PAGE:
Many clients who initially come to visit me regarding their estate plan say “I need a Will” or “I need to update my existing Will.” They automatically assume that since they don’t have a taxable estate (since the estate exemption amount is over $5 million and indexed to rise with inflation), they don’t need a trust.
The trust couldn’t be farther from the assumption. These days, trusts provide even more versatility in estate planning. If you have a blended family (e.g. second marriage with children from a prior marriage), trusts are a great tool to ensure that even if you pass away first, the assets you leave behind may be there for the benefit of your surviving spouse during their lifetime while also ensuring that your children from your first marriage receive anything remaining at your surviving spouse’s death. A trust allows you to “lock in” your estate plan. If you leave everything to your surviving spouse under a Will, your surviving spouse can spend all of the money to the detriment of your children from your first marriage. Worse yet, your surviving spouse may choose to get remarried and execute a new estate plan that leaves all your hard-earned assets to someone you never knew.
Perhaps you want to ensure that the inheritance you leave to your beneficiaries is for their benefit and no one else. If you leave the assets to them outright, as is the norm under a basic Will, your beneficiaries inherit the assets in their own name. If a beneficiary is going through a divorce (now or at some point in the future), those assets are subject to the equitable dissolution requirements and may be seized by your beneficiary’s soon-to-be ex-spouse. By utilizing various trust-based methods, you can ensure your beneficiary receives the full benefit of all assets inherited from you. This is true not only for a soon-to-be ex-spouse, but also a judgment creditor for a beneficiary who runs into financial distress or is found liable for a car accident or some other mishap.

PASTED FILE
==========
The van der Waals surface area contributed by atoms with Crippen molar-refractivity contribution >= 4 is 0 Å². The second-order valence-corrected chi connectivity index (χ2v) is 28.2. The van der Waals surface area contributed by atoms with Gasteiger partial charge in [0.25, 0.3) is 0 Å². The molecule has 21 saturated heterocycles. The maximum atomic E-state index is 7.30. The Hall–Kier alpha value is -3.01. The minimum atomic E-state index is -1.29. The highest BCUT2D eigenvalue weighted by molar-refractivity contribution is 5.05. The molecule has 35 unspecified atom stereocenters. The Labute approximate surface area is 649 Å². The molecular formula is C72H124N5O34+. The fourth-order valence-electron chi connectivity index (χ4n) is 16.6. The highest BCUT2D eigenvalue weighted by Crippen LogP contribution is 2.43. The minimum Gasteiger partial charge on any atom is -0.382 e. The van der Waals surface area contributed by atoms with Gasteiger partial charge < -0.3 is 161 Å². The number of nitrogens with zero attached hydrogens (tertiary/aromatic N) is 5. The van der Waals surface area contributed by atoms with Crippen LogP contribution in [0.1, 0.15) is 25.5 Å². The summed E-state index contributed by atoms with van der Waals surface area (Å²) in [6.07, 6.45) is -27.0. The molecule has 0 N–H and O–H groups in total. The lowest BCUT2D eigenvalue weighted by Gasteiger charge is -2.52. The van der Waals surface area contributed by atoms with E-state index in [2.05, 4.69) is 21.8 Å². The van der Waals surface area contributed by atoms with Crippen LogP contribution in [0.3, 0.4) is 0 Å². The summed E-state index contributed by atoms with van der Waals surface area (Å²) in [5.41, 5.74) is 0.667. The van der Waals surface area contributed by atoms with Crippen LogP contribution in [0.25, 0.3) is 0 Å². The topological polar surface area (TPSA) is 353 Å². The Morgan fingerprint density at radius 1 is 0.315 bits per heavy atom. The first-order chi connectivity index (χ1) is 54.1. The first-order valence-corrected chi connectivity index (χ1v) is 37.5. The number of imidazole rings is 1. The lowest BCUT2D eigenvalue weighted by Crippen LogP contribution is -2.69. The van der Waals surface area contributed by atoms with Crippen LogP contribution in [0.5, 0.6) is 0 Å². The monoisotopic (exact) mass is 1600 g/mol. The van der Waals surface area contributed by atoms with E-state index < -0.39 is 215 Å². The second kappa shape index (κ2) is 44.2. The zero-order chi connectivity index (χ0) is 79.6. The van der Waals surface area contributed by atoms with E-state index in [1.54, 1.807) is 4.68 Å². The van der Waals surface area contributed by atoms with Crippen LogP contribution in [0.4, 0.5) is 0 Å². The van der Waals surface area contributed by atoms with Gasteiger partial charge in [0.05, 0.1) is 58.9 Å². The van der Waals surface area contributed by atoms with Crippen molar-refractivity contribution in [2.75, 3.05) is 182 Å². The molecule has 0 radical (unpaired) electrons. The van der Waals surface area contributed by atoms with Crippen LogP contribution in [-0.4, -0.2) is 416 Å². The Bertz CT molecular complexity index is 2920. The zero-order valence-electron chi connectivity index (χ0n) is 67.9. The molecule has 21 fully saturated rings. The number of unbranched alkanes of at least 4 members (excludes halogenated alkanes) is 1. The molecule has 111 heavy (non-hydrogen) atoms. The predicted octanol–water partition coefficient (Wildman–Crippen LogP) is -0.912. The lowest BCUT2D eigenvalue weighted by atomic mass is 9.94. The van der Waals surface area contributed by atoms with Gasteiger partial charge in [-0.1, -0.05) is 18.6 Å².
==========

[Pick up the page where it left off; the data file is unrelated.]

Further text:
Beneficiaries with Special Needs
If you have a beneficiary with special needs who is receiving benefits based upon financial need, an inheritance could disqualify that beneficiary from those benefits until all of the inheritance is spent down on permissible items. Many families intentionally omit such beneficiaries from receiving an inheritance for exactly this reason. Some even allot an additional amount to a trusted child who will hopefully take care of the beneficiary with special needs by oral agreement (which may/not happen and still subjects that inheritance to that beneficiary’s creditors and potential creditors), but that’s not necessary. A special trust may be established to ensure your intended inheritance goes for the benefit of your beneficiary with special needs without disqualifying the beneficiary from those much-needed financial needs-based benefits.
The controls and stipulations you may draft into a trust regarding a beneficiary’s entitlement to inheritance are pretty much only limited by your imagination (and public policy). If you have certain concerns about a beneficiary receiving their inheritance outright and would like to schedule their inheritance payments out over a specified period in specified amounts, you may do so. If you would like to require a beneficiary to be gainfully employed or graduate a certain level of education before receiving an inheritance, you may put those “strings” on an inheritance as well.
In sum, the flexibility and creativity allowed by trust-based planning is far beyond what a basic Will allows. To learn more about trust-based planning, click here.